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Gerry Ecker puts in a long day as precinct inspector

Her day began at 5:30 a.m. on Sept. 12 when she arrived at Skyview Elementary School in Peoria to finish getting the site ready for the primary election.
The only hitch in the two-day set-up process for precinct inspector Gerry Ecker, 62, was small, and had to do with the programming for a new voting machine for people with disabilities.
“The manual wasn’t that concise — it doesn’t describe exactly how to program for each disability,” Ms. Ecker said. “After we got it, everything else went quite smoothly.”
The most memorable moment for the 30-year Phoenix election veteran involved just one voter. “The one person who used the new machine was a man who was completely blind,” she said. “He said that was the first time in his life he ever got to vote without help. You should have seen the look on his face.”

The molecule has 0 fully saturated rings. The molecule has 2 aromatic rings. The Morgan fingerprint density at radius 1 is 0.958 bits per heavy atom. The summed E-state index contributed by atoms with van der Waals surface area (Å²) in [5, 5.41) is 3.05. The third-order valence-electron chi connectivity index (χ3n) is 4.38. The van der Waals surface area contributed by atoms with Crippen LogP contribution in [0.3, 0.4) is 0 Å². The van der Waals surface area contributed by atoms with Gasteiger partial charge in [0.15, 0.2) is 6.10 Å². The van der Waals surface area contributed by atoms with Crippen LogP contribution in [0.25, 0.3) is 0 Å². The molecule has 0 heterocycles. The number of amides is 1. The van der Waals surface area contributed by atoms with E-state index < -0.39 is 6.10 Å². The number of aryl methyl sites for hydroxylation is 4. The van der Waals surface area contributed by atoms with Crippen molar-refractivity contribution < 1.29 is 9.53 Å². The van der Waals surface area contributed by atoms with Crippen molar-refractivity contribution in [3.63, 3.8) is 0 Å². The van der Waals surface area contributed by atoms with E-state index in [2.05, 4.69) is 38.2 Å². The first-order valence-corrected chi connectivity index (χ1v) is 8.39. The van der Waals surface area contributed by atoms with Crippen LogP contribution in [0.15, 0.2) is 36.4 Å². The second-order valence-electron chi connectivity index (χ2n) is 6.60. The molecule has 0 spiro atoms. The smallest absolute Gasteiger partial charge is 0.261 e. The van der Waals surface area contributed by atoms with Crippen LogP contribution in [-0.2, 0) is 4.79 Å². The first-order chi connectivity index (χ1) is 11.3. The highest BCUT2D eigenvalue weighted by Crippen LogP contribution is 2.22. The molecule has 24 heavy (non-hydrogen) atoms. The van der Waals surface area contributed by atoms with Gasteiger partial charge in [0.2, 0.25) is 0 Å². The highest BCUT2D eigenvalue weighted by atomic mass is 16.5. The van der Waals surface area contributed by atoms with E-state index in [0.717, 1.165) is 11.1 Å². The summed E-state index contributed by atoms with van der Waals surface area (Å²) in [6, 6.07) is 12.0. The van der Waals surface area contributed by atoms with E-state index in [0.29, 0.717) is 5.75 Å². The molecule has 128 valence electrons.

The voter turnout was low, but average. Of 1,400 registered voters, 190 showed. The only time there was a line was in early evening, right around the time people were getting off work, she said.
“I would have liked more people to show up — you know it’s always the people who don’t vote who complain the most,” she said. “They don’t exercise this spectacular freedom we have.”
As a precinct inspector, Ms. Ecker has been in precincts all over Phoenix, and said that this primary went very smooth, including voters adhering to the new identification requirements at the polls.
“This is a good test for the general election,” she said. “The advertising informing voters to bring identification is obviously working.”
Her responsibility is to oversee the whole precinct, including set-up, the proper use of vote tabulation machines, educating voters and taking the votes to election headquarters. Her evening ended at 8:30 p.m., and she was ready to watch some television at home.
“It’s a long, long day, but it’s worth it,” she said. “Electing our leaders is a gift we are given. It’s a shame more people don’t take advantage of that.”

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